I was born in Mountain View, California, and my family moved to Plano, Texas when I was 6 years old. Fourteen years ago, Plano was not the bustling business and technological hub it is today. I remember seeing acres of grasslands and corn fields for the first time in my life, and I felt the crispest air, untouched by urbanization, fill my lungs. During the many years of landscape changes around my community, few areas remained constant in my life; however, there was always something I knew no one could take away from me– Texas sunsets.
My family and I are big road trippers. We’ve traveled on road to 37 of the 50 states, yet we’re still not done thoroughly covering the vast terrain Texas provides. Some of my favorite memories from our Texas road trips include those to Lake Austin, Hamilton Springs, and Enchanted Rock. Wherever we went, the pink and orange sunsets followed, and that was comforting. I became dependent on the outdoors, and along the way, I also became passionate about wildlife, cementing my goals of pursuing a career in wildlife conservation.
As an Indian American, my love for animals is confusing for many in my community because of their upbringing. I come from a community in which not many people celebrate pursuing a career in animal medicine or environmental health because they do not understand that both fields are just as critical to global health as human medicine is. After starting my college education at Texas A&M University, I learned that human medicine, veterinary medicine, and environmental health are all much more connected than most people think. Vector-borne illnesses, natural resource preservation, food insecurity, and many more are issues that must be addressed by all aspects of medicine in order to promote optimal global health.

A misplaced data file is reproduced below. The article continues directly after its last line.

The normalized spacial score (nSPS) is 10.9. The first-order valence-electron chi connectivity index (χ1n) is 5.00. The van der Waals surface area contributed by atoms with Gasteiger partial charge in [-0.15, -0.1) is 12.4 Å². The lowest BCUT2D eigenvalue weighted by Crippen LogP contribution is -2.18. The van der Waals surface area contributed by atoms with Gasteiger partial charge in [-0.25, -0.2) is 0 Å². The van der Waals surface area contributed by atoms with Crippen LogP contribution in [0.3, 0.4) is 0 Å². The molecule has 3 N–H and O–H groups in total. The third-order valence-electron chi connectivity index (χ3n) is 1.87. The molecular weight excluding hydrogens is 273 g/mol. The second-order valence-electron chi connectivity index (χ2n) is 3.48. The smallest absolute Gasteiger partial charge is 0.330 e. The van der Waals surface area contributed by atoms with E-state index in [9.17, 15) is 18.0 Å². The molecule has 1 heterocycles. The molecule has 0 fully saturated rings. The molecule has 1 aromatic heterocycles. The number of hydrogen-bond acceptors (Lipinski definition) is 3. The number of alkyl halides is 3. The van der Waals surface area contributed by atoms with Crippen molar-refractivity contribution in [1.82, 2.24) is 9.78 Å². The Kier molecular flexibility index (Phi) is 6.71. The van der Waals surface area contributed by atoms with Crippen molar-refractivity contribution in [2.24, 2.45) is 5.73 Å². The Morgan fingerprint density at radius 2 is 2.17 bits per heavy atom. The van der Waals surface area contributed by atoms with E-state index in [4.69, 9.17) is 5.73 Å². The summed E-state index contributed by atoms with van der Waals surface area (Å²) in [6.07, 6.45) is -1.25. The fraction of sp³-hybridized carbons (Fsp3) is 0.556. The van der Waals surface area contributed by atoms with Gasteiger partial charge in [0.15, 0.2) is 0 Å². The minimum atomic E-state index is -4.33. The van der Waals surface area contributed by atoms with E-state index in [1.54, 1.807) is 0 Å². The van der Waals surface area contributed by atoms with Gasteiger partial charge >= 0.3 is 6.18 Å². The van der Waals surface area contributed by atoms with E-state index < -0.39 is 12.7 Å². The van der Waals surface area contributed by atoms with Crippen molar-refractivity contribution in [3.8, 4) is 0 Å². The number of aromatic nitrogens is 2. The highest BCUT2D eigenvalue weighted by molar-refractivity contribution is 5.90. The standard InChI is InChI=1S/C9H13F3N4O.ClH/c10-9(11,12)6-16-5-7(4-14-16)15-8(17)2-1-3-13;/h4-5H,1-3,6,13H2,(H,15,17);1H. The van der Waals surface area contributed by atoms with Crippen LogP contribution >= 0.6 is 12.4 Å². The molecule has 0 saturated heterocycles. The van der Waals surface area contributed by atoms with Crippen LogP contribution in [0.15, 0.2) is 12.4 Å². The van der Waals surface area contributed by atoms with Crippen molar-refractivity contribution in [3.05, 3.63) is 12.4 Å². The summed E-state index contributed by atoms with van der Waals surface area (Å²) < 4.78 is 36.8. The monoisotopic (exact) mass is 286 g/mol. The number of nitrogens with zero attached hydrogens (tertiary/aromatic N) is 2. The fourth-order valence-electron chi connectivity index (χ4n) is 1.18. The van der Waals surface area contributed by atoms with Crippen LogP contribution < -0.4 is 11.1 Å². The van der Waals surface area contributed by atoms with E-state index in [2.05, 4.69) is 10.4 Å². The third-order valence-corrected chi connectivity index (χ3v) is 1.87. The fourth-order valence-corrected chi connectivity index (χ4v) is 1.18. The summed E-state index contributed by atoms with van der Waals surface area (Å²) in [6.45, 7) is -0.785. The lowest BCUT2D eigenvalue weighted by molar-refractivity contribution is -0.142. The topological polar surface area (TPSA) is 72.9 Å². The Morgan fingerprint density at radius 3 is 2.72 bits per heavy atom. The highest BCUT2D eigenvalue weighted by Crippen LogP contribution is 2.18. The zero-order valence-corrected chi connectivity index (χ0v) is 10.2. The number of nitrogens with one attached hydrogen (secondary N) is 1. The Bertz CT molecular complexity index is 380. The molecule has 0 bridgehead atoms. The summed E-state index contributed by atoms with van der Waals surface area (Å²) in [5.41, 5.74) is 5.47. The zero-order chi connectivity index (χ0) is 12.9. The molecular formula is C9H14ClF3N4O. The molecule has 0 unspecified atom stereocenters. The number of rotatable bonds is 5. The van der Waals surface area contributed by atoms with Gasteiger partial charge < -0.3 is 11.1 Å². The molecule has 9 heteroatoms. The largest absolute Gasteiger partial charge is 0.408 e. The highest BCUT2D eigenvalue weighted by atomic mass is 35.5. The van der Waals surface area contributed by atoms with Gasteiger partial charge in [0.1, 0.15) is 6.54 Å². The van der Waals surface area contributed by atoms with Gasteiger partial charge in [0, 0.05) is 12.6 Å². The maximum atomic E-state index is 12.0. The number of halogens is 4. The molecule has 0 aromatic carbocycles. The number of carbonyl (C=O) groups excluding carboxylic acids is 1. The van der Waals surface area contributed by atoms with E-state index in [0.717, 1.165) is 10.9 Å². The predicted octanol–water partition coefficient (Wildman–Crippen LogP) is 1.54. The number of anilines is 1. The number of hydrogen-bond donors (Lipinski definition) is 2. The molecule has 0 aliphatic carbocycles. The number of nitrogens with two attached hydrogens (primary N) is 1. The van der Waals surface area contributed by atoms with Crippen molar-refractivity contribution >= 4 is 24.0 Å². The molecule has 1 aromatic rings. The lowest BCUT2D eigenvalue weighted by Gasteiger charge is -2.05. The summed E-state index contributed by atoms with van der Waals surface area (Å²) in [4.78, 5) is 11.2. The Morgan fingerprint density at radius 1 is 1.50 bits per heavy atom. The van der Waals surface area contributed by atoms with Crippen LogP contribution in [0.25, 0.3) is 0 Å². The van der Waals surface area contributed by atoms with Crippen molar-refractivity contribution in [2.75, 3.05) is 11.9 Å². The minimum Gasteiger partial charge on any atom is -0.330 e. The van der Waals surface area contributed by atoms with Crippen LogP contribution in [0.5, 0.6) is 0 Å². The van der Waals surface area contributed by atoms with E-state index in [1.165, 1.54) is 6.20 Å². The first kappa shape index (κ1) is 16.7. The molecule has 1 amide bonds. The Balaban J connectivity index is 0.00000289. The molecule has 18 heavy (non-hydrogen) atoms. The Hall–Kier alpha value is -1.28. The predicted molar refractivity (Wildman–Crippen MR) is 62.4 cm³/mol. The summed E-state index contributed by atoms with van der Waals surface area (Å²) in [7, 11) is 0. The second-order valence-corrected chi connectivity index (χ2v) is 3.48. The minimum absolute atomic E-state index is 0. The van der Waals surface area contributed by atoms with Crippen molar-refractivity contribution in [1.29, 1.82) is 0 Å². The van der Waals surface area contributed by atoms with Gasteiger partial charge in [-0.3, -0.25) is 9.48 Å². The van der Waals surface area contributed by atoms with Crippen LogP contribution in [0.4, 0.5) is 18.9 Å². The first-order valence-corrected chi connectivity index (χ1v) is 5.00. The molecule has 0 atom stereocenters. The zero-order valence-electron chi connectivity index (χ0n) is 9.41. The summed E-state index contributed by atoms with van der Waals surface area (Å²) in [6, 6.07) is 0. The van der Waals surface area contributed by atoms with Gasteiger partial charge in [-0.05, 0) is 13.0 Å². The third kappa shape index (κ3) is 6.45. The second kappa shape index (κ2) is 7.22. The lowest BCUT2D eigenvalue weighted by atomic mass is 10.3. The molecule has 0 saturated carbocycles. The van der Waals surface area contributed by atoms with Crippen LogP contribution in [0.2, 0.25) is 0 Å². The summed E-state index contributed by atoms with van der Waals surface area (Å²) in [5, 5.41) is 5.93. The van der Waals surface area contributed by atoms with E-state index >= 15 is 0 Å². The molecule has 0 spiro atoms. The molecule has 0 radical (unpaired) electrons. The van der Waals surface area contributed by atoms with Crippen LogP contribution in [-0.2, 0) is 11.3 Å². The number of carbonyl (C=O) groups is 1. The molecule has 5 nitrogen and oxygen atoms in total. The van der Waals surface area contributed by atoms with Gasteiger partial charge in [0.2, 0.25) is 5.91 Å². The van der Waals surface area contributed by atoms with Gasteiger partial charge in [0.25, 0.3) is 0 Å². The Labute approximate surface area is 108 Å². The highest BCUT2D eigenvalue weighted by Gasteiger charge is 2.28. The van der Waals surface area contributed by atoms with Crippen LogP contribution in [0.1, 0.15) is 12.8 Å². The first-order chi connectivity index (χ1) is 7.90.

I believe the biological “form fits function” concept is applicable to Texans. There is a direct relationship between the way Texans are raised and their affinity to stay and work in Texas. When I travel to other states, there is a part of me that always misses home. Perhaps it’s the land that keeps pulling me back. Or perhaps it’s the familiar sunsets. But maybe it’s been the Texan people all along. Meeting another Texan outside of Texas instantly makes me feel closer to home. Funnily enough, I feel the same way about meeting other Indian people when I am away from home. I’m comfortable knowing that my identity stems from being an Indian American raised in Texas. I feel that I have the best of both worlds, providing me twice the ability to connect with others.
Our future is dependent on the conservation steps we take. Texan by Nature works to create this future, forging relationships between businesses and conservation so that generations of Texans to come can enjoy our land as much as we have. I am excited to be a part of this mission and to help conserve Texas’ beautifully extensive environment.